|Image Courtesy www.comicbook.com|
So unfortunately there was no new Agents of S.H.I.E.L.D. last night because the Vice-Presidential Debate between Democrat Tim Kaine and Republican Mike Pence took precedence. So, like any good, patriotic American, I turned on my television to watch two men, one with red in his suit and one with blue in his suit, coming from opposite ends of the ideological spectrum in terms of the security-vs.-freedom debate, fight it out on an international stage.
That’s right: I watched Captain America: Civil War.
(What, you thought I would actually watch the Vice-Presidential Debate??? Come on!)
Consequently, this seems like as good a time as any to look back at my original review of Civil War from May and see how time and repeated viewing (and deleted scenes) changes/improves opinions of the movie.
I have to be honest, I don’t think there’s really any way to improve my view of the movie from when I first saw it. I thought it was absolutely incredible as a tour de force of everything the comic book movie has to offer. A lot of incredible action set pieces. Excellent character development for just about all the characters. A surprisingly-compelling villain (even if he doesn’t get too much more screen time than Ant-Man). Serious questions of security vs. freedom. And ultimately, this is perhaps the most small and personal conflict in the entire MCU.
That was what I thought after my first viewing in theaters. And to be completely honest my views haven’t changed drastically since then. I still think that the airport fight scene is probably one of the best large-scale action sequences in a comic book movie, and even beyond. I still think that the fight between Cap, Bucky, and Tony in the missile silo is one of the most intense and personal moments in the whole MCU. Tom Holland is still an excellent Peter Parker and an excellent Spider-Man (though the not-“great power” speech did feel a little forced—but not nearly as bad as it was in The Amazing Spider-Man!). Chadwick Boseman gives T’Challa a very regal and powerful demeanor and steals just about every scene he’s in.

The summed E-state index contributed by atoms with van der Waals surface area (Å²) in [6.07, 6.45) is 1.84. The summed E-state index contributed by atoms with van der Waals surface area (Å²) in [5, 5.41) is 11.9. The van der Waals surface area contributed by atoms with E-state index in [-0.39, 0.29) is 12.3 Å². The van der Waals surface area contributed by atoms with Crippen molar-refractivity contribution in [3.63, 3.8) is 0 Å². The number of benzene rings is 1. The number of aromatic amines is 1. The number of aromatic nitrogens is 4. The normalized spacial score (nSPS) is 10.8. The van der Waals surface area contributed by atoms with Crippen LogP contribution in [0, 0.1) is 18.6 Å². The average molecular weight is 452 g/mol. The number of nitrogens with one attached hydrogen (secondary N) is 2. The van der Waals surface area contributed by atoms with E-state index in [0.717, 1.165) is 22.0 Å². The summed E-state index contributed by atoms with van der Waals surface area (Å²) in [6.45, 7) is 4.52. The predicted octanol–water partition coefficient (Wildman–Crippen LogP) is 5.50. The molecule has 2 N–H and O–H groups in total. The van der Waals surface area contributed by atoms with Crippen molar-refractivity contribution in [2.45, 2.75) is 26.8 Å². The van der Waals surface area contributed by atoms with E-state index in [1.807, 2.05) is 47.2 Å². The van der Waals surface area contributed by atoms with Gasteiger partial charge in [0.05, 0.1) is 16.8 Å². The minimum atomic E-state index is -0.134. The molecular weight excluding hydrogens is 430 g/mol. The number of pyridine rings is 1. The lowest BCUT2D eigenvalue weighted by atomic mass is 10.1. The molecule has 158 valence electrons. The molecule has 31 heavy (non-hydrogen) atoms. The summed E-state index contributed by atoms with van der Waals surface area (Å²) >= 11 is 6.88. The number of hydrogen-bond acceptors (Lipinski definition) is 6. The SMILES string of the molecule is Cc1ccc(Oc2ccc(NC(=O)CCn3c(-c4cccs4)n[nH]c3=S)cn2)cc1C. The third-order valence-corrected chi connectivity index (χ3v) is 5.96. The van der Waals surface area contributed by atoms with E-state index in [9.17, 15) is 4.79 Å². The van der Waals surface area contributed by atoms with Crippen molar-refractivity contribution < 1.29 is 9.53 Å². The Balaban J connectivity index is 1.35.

There are a few places where the dialogue seems forced—the one that comes to mind is Steve in Wanda’s room when he says he was again “a 16-year-old kid in Brooklyn.” I also noticed flaws in the CGI in a few places, particularly with Iron Man and War Machine. However, these issues are all relatively minor compared to everything that the movie does right.
Watching it again—and actually looking for it—I was struck by just how well they handle Vision and Scarlet Witch. If you know the comics then you know that those two were married for a long time in the comics. I really appreciate how well they hint at that, particularly from Vision’s side, as he repeatedly tries to make her feel better, wants people to see her better, and gets distracted when she is in distress. There are a couple places where Paul Bettany’s acting leaves something to be desired, but that might just be the fact that his face is maroonish-red! I’m not a huge fan of relationship-driven storytelling, but I do hope that they will explore these two characters together further.
I was also struck again by the similarities between this movie and Batman v. Superman: Dawn of Justice. It’s not that Civil War copied BvS or anything like that; the two movies took a similar premise (heroes fighting) and ran with it. But Marvel really did a better job with the premise. In both cases the villain’s plan is super-elaborate and complicated, but Zemo’s plan actually has less moving parts—and much less suspension of disbelief (I mean seriously, you expect me to believe that Lex could figure out both Bats’ and Supes’ identities without Bats finding out Supes’ identity?). Captain America and Iron Man also have a much better reason to fight than at least Superman does.
But mostly, this kind of thing works a whole lot better when you’re 13 movies into your shared universe, rather than just 2! After all, we wouldn't understand Tony's point of view—and the radical shift it represents—without Iron Man, Iron Man 2, and Avengers: Age of Ultron. And we wouldn't understand Steve's point of view—which is also a radical shift for him—without Captain America: The First Avenger, The Avengers, and Captain America: The Winter Soldier.
The deleted scenes really don't change much about the movie itself. The extended funeral scene is really nice and touching, but the theatrical cut was just fine (and left more time for the fights). Black Widow talking to Black Panther at the J-SOC office was a bit of a funny moment, particularly when she said he was naive in terms of diplomacy right before Ross walked in to say that Barnes was getting extradited (I'm guessing some vibranium may have changed hands). The slight extension to the fight sequence would have been a cool Easter egg for the fans, with the shield getting passed around between Cap and his two most famous replacements. However, none of these really change anything about the movie itself.
Home viewing does give you a chance to see some more of these flaws, but they are really minor at most. The movie is still in the top 3 installments of the MCU—and you can make a case for it being ranked commensurately among all comic book movies. Ultimately, Civil War holds up extremely well and the odds are pretty good that I will watch this one a ton moving forward!
Have you bought (and watched) Civil War yet? How do you think the experience compares to the theater? Let me know in the comments!